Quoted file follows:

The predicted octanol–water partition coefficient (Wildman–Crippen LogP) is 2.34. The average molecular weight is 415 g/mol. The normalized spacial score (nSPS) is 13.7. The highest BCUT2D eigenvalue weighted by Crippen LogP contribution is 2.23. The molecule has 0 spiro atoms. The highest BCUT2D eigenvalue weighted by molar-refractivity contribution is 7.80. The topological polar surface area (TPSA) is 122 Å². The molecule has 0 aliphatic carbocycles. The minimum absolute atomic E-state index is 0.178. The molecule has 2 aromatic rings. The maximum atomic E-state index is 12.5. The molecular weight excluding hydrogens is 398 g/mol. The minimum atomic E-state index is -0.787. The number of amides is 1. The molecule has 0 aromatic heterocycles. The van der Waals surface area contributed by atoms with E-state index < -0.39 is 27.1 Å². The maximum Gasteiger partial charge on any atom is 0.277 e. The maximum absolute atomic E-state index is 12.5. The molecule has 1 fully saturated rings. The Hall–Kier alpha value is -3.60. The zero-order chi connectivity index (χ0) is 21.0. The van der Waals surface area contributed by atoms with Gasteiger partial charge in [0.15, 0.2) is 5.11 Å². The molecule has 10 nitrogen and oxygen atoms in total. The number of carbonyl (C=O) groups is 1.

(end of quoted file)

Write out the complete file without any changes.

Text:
The predicted octanol–water partition coefficient (Wildman–Crippen LogP) is 2.34. The average molecular weight is 415 g/mol. The normalized spacial score (nSPS) is 13.7. The highest BCUT2D eigenvalue weighted by Crippen LogP contribution is 2.23. The molecule has 0 spiro atoms. The highest BCUT2D eigenvalue weighted by molar-refractivity contribution is 7.80. The topological polar surface area (TPSA) is 122 Å². The molecule has 0 aliphatic carbocycles. The minimum absolute atomic E-state index is 0.178. The molecule has 2 aromatic rings. The maximum atomic E-state index is 12.5. The molecular weight excluding hydrogens is 398 g/mol. The minimum atomic E-state index is -0.787. The number of amides is 1. The molecule has 0 aromatic heterocycles. The van der Waals surface area contributed by atoms with E-state index < -0.39 is 27.1 Å². The maximum Gasteiger partial charge on any atom is 0.277 e. The maximum absolute atomic E-state index is 12.5. The molecule has 1 fully saturated rings. The Hall–Kier alpha value is -3.60. The zero-order chi connectivity index (χ0) is 21.0. The van der Waals surface area contributed by atoms with Gasteiger partial charge in [0.15, 0.2) is 5.11 Å². The molecule has 10 nitrogen and oxygen atoms in total. The number of carbonyl (C=O) groups is 1.